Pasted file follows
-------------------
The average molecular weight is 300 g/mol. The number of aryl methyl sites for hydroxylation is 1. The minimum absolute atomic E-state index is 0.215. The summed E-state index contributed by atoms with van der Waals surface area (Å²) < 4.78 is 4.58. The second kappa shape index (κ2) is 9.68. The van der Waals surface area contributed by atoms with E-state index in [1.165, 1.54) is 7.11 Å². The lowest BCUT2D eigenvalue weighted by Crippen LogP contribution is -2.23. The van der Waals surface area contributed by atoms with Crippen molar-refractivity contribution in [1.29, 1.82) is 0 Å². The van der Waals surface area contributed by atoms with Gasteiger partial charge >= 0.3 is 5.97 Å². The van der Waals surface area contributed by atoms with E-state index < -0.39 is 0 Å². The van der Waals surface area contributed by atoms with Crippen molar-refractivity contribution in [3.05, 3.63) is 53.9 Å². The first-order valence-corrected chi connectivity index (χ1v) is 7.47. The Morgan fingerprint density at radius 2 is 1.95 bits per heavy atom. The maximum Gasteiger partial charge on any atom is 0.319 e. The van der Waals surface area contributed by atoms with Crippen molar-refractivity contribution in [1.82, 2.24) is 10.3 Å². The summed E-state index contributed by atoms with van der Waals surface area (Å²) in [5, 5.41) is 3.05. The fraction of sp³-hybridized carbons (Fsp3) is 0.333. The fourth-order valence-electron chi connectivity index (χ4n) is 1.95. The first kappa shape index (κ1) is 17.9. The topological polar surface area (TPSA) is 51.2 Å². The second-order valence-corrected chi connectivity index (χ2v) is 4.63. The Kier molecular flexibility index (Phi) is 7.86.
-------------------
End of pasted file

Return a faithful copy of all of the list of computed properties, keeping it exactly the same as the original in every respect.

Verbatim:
The average molecular weight is 300 g/mol. The number of aryl methyl sites for hydroxylation is 1. The minimum absolute atomic E-state index is 0.215. The summed E-state index contributed by atoms with van der Waals surface area (Å²) < 4.78 is 4.58. The second kappa shape index (κ2) is 9.68. The van der Waals surface area contributed by atoms with E-state index in [1.165, 1.54) is 7.11 Å². The lowest BCUT2D eigenvalue weighted by Crippen LogP contribution is -2.23. The van der Waals surface area contributed by atoms with Crippen molar-refractivity contribution in [1.29, 1.82) is 0 Å². The van der Waals surface area contributed by atoms with Gasteiger partial charge >= 0.3 is 5.97 Å². The van der Waals surface area contributed by atoms with E-state index < -0.39 is 0 Å². The van der Waals surface area contributed by atoms with Crippen molar-refractivity contribution in [3.05, 3.63) is 53.9 Å². The first-order valence-corrected chi connectivity index (χ1v) is 7.47. The Morgan fingerprint density at radius 2 is 1.95 bits per heavy atom. The maximum Gasteiger partial charge on any atom is 0.319 e. The van der Waals surface area contributed by atoms with Crippen molar-refractivity contribution in [1.82, 2.24) is 10.3 Å². The summed E-state index contributed by atoms with van der Waals surface area (Å²) in [5, 5.41) is 3.05. The fraction of sp³-hybridized carbons (Fsp3) is 0.333. The fourth-order valence-electron chi connectivity index (χ4n) is 1.95. The first kappa shape index (κ1) is 17.9. The topological polar surface area (TPSA) is 51.2 Å². The second-order valence-corrected chi connectivity index (χ2v) is 4.63. The Kier molecular flexibility index (Phi) is 7.86.